In times of chaos and turmoil, fashion has a unique way of creating silence through simplicity, timeless form and quality over quantity. This proved to be the case for the final designers in the menswear round-up this season. Simple and familiar forms went through an overhaul with designers like Y/Project, Jil Sander and Junya Watanabe rethinking modern classics whilst Comme des Garçons Homme Plus and Loewe looked to finding creativity in unprecedented times and teenage angst. Influencer reels also appeared to have made it to the runway this season, with looks that appeared to be thrown on and pulled off the models on the runway of Y/Project.
Glenn Martens was named creative director of Diesel late last year but this proved not to have had an impact on his co-ed AW21 collection for Y/Project. The collection was filled to the rim with your predictable Y/Project signifiers, classic silhouettes that metamorphosed into new shapes, coiling around the models’ bodies as they galloped down the empty show venue. The collection saw the return of the Canada Goose collaboration, this time in shapes of winter-friendly gowns made for arctic trekking in style.
The collection was cast in calm and earthy tones like navy, brown and greige. The collection also included a collaboration with Melissa on a range of Cinderella-esque shoes in plastic. Martens put all his eggs in the outerwear basket for AW21; what stood out the most was the asymmetric wool coats with lapels across the chest, which looked like the coat had been thrown on the body of the model. Is the designer taking cues from influencer reels? Perhaps.
Comme des Garçons Homme Plus
For AW21, Rei Kawakubo taps into an ever so familiar thought; finding creativity in the midst of chaos and darkness. The 33-look collection was predominantly cast in shades of white, black and grey underlining Kawakubo’s theme and name of the collection this season which was “Darkroom”. Kawakubo’s obsession with light and darkness continues for AW21, but this season felt more personal and relatable in terms of the zeitgeist.
Negative prints of trumpet-shaped floral prints in green were partnered with one of the collaborations this season, New Jersey-based artist Willie Cole’s art which could be seen on printed garments, as well as his upcycled shoes used as antlers for the headpieces this season. The hearts of sneakerheads on social media also skipped a beat this season, with the forthcoming CDG x Nike collaboration, the notoriously uncomfortable, but strikingly beautiful, Nike Foamposite signed Rei Kawakubo.
Luke and Lucie Meier shot their collection presentation in the jaw-dropping Château de Franconville in the northern region of Paris. The grainy, Lynch-esque film saw models navigating their way through the Château dressed in classic Jil Sander savoire faire. The minimalist collection portrayed industrial boots and medical-inspired coats as the latest fashion with its thick leather and glossy finishes. The true champion of Jil Sander AW21 was undoubtedly the jewellery, minimalist link necklaces with “Mother” spelt out juxtaposed with full chest plate-like necklaces in silver decorated the decolletage and stole the spotlight this season.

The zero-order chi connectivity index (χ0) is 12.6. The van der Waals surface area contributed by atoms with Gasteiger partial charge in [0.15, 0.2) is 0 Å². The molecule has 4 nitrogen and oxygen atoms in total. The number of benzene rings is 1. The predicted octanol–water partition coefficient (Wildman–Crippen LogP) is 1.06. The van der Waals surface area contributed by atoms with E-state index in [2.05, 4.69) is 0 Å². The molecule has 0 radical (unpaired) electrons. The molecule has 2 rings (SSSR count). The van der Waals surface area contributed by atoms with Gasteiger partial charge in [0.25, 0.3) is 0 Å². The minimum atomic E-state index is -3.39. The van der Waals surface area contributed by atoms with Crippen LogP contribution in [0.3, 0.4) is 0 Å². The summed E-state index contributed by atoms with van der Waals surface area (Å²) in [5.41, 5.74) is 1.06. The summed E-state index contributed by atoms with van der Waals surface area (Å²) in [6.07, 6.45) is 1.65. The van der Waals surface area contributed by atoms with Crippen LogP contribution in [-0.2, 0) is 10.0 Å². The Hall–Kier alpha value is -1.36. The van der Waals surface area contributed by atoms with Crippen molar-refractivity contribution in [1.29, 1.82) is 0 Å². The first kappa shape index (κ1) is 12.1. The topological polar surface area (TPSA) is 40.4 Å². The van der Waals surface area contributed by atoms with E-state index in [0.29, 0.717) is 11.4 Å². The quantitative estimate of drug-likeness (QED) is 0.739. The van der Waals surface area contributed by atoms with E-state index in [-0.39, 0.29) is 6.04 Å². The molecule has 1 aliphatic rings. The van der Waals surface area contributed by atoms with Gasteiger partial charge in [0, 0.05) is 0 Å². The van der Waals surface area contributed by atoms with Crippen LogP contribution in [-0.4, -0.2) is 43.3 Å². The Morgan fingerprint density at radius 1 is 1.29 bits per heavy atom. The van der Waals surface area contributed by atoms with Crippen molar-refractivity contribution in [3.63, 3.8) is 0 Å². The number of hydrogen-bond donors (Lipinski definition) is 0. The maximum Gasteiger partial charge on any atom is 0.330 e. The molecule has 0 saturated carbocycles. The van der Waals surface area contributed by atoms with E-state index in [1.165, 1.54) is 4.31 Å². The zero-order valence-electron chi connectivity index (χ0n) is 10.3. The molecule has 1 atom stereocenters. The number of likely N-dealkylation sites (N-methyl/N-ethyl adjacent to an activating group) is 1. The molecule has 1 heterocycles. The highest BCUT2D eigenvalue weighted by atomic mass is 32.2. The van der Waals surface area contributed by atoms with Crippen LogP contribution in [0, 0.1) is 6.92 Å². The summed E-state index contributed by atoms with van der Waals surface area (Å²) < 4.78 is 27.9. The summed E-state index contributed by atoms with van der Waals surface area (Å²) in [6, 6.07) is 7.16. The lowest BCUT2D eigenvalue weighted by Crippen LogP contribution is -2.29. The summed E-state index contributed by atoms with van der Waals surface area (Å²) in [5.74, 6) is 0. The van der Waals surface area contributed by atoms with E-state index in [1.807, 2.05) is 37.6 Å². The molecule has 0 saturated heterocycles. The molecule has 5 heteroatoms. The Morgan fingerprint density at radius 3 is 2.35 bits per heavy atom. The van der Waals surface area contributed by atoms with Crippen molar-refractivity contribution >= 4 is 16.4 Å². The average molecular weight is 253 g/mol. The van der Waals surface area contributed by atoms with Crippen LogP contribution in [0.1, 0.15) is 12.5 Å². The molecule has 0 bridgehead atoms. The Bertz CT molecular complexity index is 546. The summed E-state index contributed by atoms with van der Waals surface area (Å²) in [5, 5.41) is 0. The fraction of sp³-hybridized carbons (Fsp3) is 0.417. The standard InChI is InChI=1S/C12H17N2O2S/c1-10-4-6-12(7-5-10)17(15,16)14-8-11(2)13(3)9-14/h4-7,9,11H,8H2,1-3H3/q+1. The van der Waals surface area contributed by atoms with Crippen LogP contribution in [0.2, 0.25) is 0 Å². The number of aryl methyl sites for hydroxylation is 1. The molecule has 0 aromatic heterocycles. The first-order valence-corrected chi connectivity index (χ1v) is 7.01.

Hues of black, lemon, grey and cream reigned high and boy scout neckerchiefs were used as accents in the 37-look collection. Pristine tailoring and cloud-like knits underlined what everyone is thinking this season, less fashion and more wearable clothes without an expiration date.
Jonathan Anderson’s Loewe collection for AW21 consisted of two sides, quite literally. Half of the collection that was presented in a bound book format was produced from the company’s Eye/Loewe/Nature team. For this season, Anderson tapped into teenage angst with a collection that featured this season’s most covetable goth leather trousers, adorned with lacing, buckles and straps; these trousers popped up on several occasions, proving that this is the next it-item for the Loewe client.
This season, Loewe also embarked on a collaboration with Joe Brainard on a series of pansy flowers and writings, the latter will be re-published in book format and sold for charity. Hopping between the more sustainable collection and his ready to wear, Anderson strengthens the idea of dressing up in times of crisis by keeping a finger on the zeitgeist and offering a collection filled with hope, power staples and vibrancy.
Junya Watanabe Man
This season for Junya Watanabe Man, the Japanese power brand roamed through the history of outerwear, looking for ways to perfect and reinvent timeless classics. Nothing was as it seemed: coats were sewn on top of other coats and panels were inserted, resulting in a collection jam-packed with spliced classics. Shetland knits were recontextualised as coats this season next to print detailing from Loyle Carner’s ‘Not Waving, But Drowning’ song lyrics.
The preppy-cum-Japanese avantgardist collection also featured a range of collaborations this season, with Stepney Workers Club shoes, Mühlbauer hats, Il Bisonte bags, Carhartt jackets and Levi’s jeans. Through collaboration and recontextualisation, Junya Watanabe Man offers an innovative take on classic pieces of clothing in unprecedented times with a dash of Japanese workwear aesthetics.
Written by Madeleine Holth for The Perfect Magazine